Bishop Harry Jackson: Obama's Race Speech Was 'Balm of Healing' for Blacks

President's Barack Obama's July 18 speech about race and the Zimmerman verdict was "great," said Bishop Harry Jackson, normally a strong critic of Obama, because it was like a "balm of healing to blacks who feel left out."

"The Civil Rights Movement was led by the Church, changed hearts, then laws. Today we're trying to get politicians to do what only what the Church can do, and, more or less, that's what the president said," remarked Jackson, chairman of the High Impact Leadership Coalition and senior pastor of Hope Christian Church in Beltsville, Md., in a Thursday panel discussion on PBS' "The Newshour."

Moderator Jeffrey Brown appeared surprised to hear Jackson praise Obama: "Most issues with the president, you don't agree, because we have talked about this on the program before."

"Yes, but I think [Obama] did a great job," Jackson responded.

The speech was unscheduled. It was not written ahead of time and a teleprompter was not used. Rather, Obama took the podium during the usual scheduled press briefing to, as he put it in his opening remarks, "expand on my thoughts a little bit."

Obama spoke about what it is like to be a black male in the United States and to often be treated with suspicion by strangers.

"And I don't want to exaggerate this," he said, "but those sets of experiences inform how the African American community interprets what happened one night in Florida. And it's inescapable for people to bring those experiences to bear."

Obama praised the work of the judge and jury in the trial: "The judge conducted the trial in a professional manner. The prosecution and the defense made their arguments. The juries were properly instructed that in a case such as this reasonable doubt was relevant, and they rendered a verdict. And once the jury has spoken, that's how our system works."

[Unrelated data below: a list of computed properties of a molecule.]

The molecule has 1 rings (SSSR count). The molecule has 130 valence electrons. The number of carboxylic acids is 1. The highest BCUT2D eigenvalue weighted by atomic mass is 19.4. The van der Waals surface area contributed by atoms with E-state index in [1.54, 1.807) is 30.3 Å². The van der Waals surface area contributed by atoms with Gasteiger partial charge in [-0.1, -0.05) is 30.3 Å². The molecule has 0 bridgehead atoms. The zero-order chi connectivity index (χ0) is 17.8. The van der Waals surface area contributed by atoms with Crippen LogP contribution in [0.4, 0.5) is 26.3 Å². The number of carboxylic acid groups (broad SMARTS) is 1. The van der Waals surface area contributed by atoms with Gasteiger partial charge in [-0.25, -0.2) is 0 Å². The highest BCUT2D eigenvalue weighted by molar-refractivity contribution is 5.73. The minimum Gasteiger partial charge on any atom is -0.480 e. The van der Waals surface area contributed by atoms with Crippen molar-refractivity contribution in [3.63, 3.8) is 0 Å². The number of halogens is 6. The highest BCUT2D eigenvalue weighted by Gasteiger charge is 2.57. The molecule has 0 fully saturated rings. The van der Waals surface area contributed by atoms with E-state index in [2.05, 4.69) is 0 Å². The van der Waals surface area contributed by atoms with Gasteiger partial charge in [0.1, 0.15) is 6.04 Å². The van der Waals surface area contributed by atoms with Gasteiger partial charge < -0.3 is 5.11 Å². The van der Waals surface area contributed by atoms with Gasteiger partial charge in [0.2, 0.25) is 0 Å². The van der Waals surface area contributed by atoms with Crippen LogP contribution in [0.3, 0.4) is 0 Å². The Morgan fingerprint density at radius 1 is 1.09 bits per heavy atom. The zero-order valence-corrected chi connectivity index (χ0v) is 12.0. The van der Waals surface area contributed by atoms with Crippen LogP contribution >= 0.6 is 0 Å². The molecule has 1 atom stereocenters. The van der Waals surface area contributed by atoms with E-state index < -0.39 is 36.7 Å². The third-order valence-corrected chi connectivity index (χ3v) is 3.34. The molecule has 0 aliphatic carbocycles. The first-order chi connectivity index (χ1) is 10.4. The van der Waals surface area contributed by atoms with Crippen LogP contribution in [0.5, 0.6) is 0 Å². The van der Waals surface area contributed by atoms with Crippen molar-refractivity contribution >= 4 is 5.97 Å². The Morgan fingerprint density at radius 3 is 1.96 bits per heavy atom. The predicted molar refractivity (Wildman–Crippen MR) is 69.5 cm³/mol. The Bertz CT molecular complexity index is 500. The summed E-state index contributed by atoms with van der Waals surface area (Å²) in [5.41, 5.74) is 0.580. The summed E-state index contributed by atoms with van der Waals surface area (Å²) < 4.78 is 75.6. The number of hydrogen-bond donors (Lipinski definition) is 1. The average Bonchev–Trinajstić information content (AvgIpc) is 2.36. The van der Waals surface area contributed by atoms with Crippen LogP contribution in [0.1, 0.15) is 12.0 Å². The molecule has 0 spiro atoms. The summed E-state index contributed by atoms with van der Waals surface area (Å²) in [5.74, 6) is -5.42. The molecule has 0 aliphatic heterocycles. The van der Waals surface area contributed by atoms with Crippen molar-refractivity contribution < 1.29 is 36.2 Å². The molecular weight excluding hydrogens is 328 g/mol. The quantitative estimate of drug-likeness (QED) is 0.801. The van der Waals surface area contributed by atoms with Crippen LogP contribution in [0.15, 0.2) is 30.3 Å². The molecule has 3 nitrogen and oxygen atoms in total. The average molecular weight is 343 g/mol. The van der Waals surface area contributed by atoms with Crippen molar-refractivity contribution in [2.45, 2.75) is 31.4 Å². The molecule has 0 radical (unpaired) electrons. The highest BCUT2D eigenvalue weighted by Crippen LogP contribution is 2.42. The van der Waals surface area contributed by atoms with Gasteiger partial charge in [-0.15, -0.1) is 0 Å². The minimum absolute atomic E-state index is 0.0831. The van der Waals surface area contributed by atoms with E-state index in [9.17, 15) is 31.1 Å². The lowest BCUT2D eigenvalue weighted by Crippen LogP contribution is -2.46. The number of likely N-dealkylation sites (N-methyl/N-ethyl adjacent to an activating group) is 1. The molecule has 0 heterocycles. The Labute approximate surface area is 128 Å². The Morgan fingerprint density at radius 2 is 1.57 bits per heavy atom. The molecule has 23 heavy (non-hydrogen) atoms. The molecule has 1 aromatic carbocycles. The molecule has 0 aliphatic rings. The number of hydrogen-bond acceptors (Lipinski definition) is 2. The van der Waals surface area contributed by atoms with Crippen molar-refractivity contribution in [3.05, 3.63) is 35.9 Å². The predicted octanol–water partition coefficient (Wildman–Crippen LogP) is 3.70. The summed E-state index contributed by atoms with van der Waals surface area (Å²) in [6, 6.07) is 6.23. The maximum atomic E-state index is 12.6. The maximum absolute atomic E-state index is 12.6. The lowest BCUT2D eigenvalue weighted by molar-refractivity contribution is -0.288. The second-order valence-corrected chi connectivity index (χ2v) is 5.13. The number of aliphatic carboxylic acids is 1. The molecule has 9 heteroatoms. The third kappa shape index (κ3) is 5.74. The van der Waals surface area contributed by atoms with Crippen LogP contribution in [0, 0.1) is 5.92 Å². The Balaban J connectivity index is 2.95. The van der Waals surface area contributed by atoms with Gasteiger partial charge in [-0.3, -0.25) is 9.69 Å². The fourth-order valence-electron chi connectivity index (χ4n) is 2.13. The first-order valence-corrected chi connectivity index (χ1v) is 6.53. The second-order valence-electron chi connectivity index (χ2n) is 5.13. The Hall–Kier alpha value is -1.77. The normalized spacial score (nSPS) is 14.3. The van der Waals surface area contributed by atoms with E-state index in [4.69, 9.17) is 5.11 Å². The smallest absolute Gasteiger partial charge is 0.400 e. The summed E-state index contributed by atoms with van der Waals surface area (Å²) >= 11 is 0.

Obama also called for nonviolence (demonstrations were scheduled for later that day): "I think it's understandable that there have been demonstrations and vigils and protests, and some of that stuff is just going to have to work its way through, as long as it remains nonviolent. If I see any violence, then I will remind folks that that dishonors what happened to Trayvon Martin and his family."

And, he said that these issues should mostly be dealt with at the state and local level, not "some grand, new federal program."

Jackson believes Obama was mostly talking to blacks with the speech, and added that he wished "he had spoken more also to whites."

White people, Jackson said, saw the speech as divisive, but for blacks the speech served to heal wounds. He recalled being on a radio show earlier that day in which whites were "all upset because they see this as divisive as opposed to giving a little bit of a balm of healing to black people who feel left out."

Jackson also called on the Church to increase its efforts to address the problems associated with racism.

"I think that we, as the Church (I don't want to be pejorative or negative) we haven't stepped up at the level we should," he said.

"I think black, young men, with broken homes, need surrogate families instead of gangs," Jackson added. "I think churches and groups like 100 Black Men are prepared to take up the slack, but one little organization won't do it. We need multiple churches. In my view, we need black, white, Hispanic churches working in tough urban areas together. And we can't let this thing called racism divide us."

The segment can be viewed here on "The Newhour" website.

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